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Roaring Girl
The adventures of the yacht Roaring Girl wandering the seas.
Sweet Martinborough
Sarah
13/02/2008

From Putangirua I drove to the popular little town of Martinborough. This, the main hotel on the tree filled square, is a typical balconied and decorated building in this pretty place. Sadly, we will miss the festival here in early March as we want to be in Auckland shortly afterwards for the Pasifika Arts Festival, so I was glad to stop and look around for a wee while.

Places and people
Winter gorge
Sarah
13/02/2008

In winter, presumably, the water fills much of this gorge. You wouldn't walk this way with any risk of a flash flood.

Places and people
Summer streams
Sarah
13/02/2008

Aotearoa is in the grip of a drought. The headlines are full of falling reservoirs and potential water restrictions.
For us, we seem to be bringing rain to parched landscapes almost everywhere we go. It rained really heavily last night, but obviously not enough to provoke this stream to full flood.

Places and people
Castles in the air
Sarah
13/02/2008

From the lookout you clamber down to the stream bed. (Obviously you can do the walk the other way but I did the easier climb.) It's then maybe 300 or 500 metres up to the base of the pinnacles, offering an even more astonishing image.
That stretch was the hardest slog of the whole walk, as there's no shade in the stream bed during the day, and the shale slips away from your boots, needing constant attention and strong muscles.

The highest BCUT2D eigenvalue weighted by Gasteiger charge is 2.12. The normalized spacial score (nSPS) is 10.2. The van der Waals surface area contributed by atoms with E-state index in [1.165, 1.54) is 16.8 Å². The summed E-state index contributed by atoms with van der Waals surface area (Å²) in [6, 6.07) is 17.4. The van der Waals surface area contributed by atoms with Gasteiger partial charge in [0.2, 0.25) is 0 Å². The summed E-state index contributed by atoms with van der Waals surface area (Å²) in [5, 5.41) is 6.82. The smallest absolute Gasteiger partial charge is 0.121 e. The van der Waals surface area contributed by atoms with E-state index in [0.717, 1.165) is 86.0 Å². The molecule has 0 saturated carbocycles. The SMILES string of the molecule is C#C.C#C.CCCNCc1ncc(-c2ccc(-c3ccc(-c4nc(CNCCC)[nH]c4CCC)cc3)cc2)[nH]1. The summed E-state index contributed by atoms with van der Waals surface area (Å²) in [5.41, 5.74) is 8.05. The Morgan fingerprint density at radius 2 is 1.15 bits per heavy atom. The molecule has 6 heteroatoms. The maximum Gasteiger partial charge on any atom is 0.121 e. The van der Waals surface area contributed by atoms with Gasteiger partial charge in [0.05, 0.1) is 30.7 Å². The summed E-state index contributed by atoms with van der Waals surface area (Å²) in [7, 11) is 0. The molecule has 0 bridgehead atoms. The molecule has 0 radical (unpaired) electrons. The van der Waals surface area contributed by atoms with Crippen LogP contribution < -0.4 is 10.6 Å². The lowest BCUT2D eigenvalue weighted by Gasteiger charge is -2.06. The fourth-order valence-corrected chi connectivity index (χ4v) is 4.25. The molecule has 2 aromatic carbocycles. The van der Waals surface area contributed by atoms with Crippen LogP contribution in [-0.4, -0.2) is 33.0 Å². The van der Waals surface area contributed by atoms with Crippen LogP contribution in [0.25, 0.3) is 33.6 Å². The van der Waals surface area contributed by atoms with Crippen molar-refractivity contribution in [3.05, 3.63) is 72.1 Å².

Places and people
More astonishing geology
Sarah
13/02/2008

These pinnacles are formed from the soft gravels of the area. They are 12-14 million years old, and over the millennia, the river Putangirua has eroded deep gullies ('badlands) down which the rain pours, washing away the gravel. Large boulders shed the water, and protect the gravel immediately below them, creating these pinnacles. When they lose the capping rock (as many have), they erode quickly.
I climbed up the 'bush track', about a n hour of fairly steep going, climbing maybe 100m. At the top a look out has been built off the cliff, providing this splendid view.

Places and people
Aotearoa
Sarah
13/02/2008

The Maori name for New Zealand means Land of the Long White Cloud, and here is the suspended precipitation strutting its stuff. Some argue that the country should formally change its name (back) to Aotearoa; others oppose that idea. It would put NZ ahead of Australia in all the Olympic/World Cup parades!
This is taken from a look out in the bush walking into the Aorangi hills from the site. The headland under the clouds is Turakirae Head, the toe of the Rimutaka Range. On the far side lies Wellington.

Places and people
High cliffs in the south of the north
Sarah
12/02/2008, Putangirua Pinnacles

The southernmost DOC site on the North Island is at Putangirua Reserve. Here is Puff under the cliffs that tower above the river in the campsite, just off the road.
There was a strong breeze blowing from the south, so we actually spent the night tucked away behind some bushes, and even so we shook occasionally in the wind.
There were only two other vans in the site, and in fact they were the only two I'd seen after turning off the main road at Featherston.